• Enjoy the awesomeness of nature: Research indicates that being immersed in nature can help with mild depression and anxiety symptoms. For example, just going for a walk or a hike in a natural setting can help you manage these depression and anxiety symptoms. Consider setting a reminder for yourself to get up and get out! This will help you stick to your plan to get some fresh air and will also help you maintain positive mental health throughout your day.
  • Connect with family or friends: This is another great way to reduce stress and even improve mental health. We are social beings and thrive on the connection, support, love, and belonging that friends, family, and our communities bring to us. Studies show that people who feel connected to others are less likely to feel anxiety or sadness, and often feel increased happiness.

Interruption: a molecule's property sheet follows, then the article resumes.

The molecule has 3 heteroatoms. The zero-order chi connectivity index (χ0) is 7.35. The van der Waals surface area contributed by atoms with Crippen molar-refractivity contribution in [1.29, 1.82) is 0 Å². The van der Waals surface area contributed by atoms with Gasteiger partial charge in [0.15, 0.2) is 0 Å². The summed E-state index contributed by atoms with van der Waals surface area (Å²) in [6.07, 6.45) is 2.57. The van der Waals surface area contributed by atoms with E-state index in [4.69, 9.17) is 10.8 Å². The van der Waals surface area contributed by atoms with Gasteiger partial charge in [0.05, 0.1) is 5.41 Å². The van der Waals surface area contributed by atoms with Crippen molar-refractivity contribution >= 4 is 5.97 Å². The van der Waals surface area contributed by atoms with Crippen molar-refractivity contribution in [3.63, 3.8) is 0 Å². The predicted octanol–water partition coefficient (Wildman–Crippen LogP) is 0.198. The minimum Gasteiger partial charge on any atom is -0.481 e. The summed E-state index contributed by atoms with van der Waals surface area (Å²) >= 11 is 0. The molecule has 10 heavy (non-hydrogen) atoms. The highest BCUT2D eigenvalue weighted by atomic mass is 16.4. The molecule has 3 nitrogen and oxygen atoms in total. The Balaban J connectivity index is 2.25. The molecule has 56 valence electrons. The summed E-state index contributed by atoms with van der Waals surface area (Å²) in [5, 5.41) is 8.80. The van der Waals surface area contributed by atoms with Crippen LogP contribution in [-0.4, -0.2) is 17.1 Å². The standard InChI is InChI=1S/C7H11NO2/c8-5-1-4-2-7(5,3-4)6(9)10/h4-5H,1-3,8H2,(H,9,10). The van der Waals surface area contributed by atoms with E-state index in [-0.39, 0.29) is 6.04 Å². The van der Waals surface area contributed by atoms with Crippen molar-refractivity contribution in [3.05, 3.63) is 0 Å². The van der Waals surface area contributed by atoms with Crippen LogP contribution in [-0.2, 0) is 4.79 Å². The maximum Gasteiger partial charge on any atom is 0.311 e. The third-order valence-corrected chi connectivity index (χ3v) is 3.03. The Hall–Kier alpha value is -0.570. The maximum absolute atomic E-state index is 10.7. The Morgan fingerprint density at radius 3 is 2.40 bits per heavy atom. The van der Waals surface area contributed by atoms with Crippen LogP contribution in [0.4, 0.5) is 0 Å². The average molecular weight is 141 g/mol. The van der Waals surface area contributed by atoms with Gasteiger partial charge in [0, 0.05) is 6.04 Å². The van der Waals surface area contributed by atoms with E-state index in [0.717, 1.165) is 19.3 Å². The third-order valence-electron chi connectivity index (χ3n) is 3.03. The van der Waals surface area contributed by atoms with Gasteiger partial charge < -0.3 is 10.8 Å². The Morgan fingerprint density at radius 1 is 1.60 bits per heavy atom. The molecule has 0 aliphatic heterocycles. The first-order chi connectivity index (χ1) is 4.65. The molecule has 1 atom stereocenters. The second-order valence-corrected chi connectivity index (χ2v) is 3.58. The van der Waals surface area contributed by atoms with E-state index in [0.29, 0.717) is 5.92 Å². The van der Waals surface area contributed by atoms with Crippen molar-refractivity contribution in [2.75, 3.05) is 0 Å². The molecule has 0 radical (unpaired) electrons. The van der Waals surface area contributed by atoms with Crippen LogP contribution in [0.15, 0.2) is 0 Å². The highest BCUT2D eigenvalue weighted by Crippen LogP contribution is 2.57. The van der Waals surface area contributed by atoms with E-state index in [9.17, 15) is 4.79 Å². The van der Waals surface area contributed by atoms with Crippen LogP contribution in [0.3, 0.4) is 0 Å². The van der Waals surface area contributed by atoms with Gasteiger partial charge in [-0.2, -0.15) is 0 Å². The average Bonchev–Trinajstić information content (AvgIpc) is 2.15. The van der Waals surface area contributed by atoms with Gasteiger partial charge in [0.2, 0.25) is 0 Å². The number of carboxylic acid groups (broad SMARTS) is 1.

• Practice mindfulness: Mindfulness techniques, such as breathing exercises or guided meditation, can help manage stress and anxiety. Making time for mindful techniques, even just a few minutes at the end, or beginning, of your day can make a big difference.
  • Extracurriculars: Join a book club, take a hobby related class, or enjoy live music with others.
  • Spend time with your pets: Owning a pet can help to reduce stress and boost endorphins. Pet owners may socialize and connect with other pet owners or be outside more often – both great ways to improve or maintain positive mental health.
  • Volunteer: Helping others and participating in community organizations can also be a positive boost. Many community organizations welcome volunteers.
  • Sleep: Another critical piece to maintaining positive mental health is getting enough sleep. Set your sights on trying to sleep for however long you need to feel rested and recharged during the day.